Small and fleeting: navigating the hydrogen storage universe
Gaseous, liquid or material-based – hydrogen can be stored in different ways. IAV supports its customers in selecting the best option, the respective components and development up to series production maturity. In doing so, the experts always keep an eye on the legal requirements of the key markets.
Development, series production and approval from a single source
IAV is familiar with all aspects of hydrogen mobility from years of project work, including the requirements for mobile and stationary tank systems. “Precise knowledge of current tank systems is indispensable, because the right sensors, valves and heat exchangers are needed to feed the hydrogen to the fuel cell or combustion engine at the right pressure and temperature range,” clarifies Frank Siefken, Project Manager at IAV. The developers also keep a constant eye on changes in global safety and approval regulations. This enables them to help customers into the saddle quickly and without complications, so that there are no nasty surprises later on when it comes to product liability.
If a customer decides to develop their own hydrogen vehicle, the experts can be on board from the first step in the component selection process. Safety is a key issue here. The high pressure rating of 700 bar in particular, combined with the volatile gas and extreme temperatures, places considerable demands on the material and requires intensive validation. “We can design the components, ensure their compatibility with the current tank systems and develop them to the point where they are ready for series production. The topics of manufacturing and a comprehensive test procedure for the vehicle system can also be commissioned through us,” emphasizes Richard Trott, Technical Consultant for hydrogen and gas storage systems. This is a clear advantage for customers, as they can outsource the entire development process to a partner at Tier 1 level if required.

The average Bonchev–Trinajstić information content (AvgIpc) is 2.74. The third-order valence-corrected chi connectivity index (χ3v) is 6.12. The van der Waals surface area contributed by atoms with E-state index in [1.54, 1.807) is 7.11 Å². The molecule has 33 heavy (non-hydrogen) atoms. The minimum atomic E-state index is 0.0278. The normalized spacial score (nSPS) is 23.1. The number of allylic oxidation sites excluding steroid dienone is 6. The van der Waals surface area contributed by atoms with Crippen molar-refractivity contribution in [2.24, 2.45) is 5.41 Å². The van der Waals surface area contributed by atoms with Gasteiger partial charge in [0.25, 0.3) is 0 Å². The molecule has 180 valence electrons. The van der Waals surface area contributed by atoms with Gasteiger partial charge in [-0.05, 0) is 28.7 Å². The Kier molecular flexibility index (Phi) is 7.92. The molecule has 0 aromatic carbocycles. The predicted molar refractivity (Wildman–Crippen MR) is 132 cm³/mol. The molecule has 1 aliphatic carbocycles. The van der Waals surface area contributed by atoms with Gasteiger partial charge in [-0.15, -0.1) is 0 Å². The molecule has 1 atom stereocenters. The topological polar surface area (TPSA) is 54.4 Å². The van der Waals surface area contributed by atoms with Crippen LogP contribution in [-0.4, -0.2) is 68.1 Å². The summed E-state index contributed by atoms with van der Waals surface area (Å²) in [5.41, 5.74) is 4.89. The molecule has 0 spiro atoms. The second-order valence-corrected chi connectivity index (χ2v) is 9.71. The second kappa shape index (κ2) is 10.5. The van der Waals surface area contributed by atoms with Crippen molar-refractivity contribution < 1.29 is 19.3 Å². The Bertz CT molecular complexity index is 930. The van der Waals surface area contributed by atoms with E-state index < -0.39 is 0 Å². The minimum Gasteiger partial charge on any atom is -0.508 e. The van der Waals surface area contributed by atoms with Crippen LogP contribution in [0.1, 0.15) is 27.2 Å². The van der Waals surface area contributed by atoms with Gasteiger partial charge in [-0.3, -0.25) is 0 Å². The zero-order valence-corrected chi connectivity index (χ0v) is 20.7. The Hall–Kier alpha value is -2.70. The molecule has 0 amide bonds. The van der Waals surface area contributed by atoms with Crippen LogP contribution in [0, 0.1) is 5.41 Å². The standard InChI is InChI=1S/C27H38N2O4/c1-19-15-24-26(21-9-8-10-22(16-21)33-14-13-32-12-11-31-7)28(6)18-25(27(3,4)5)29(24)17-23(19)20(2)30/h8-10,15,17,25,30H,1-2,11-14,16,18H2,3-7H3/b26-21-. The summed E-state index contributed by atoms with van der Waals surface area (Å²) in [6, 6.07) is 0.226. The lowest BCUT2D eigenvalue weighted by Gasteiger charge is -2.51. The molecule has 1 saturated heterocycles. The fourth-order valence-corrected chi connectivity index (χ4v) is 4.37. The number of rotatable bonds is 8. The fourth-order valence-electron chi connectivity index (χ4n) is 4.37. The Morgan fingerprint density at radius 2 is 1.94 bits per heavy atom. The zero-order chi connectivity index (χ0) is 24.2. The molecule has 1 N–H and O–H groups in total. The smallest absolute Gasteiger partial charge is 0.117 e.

Mission to increase efficiency
Currently, engineers in the industry around the world are working at full speed to design hydrogen tanks that are even more efficient – the aim is to increase storage capacity. “For the gaseous storage systems, high-pressure tanks are currently available in standardized pressure levels of 350 bar and 700 bar. In addition, there are considerations to introduce a further pressure stage with 500 bar in the future,” reports Trott. Another solution is cryogenic storage. Storage densities could be increased by around 75 percent compared with gaseous hydrogen under 700 bar pressure.
Most recently, IAV experts have been working primarily on these cryogenic solutions. “We are registering that the market is currently heavily involved in the question of whether we will find predominantly compressed gaseous or cryogenic liquid hydrogen in vehicles in the future,” says Siefken.
«We can provide fully comprehensive advice in all areas of hydrogen storage and offer the most suitable solutions in each case.»
— Project Manager at IAV
The experts have been able to prove this many times in projects with different types of vehicles, from passenger cars to heavy commercial vehicles.
The article was published in automotion 01/2021, the automotive engineering magazine of IAV. Here you can order the automotion free of charge.
- Hydrogen & Fuel Cell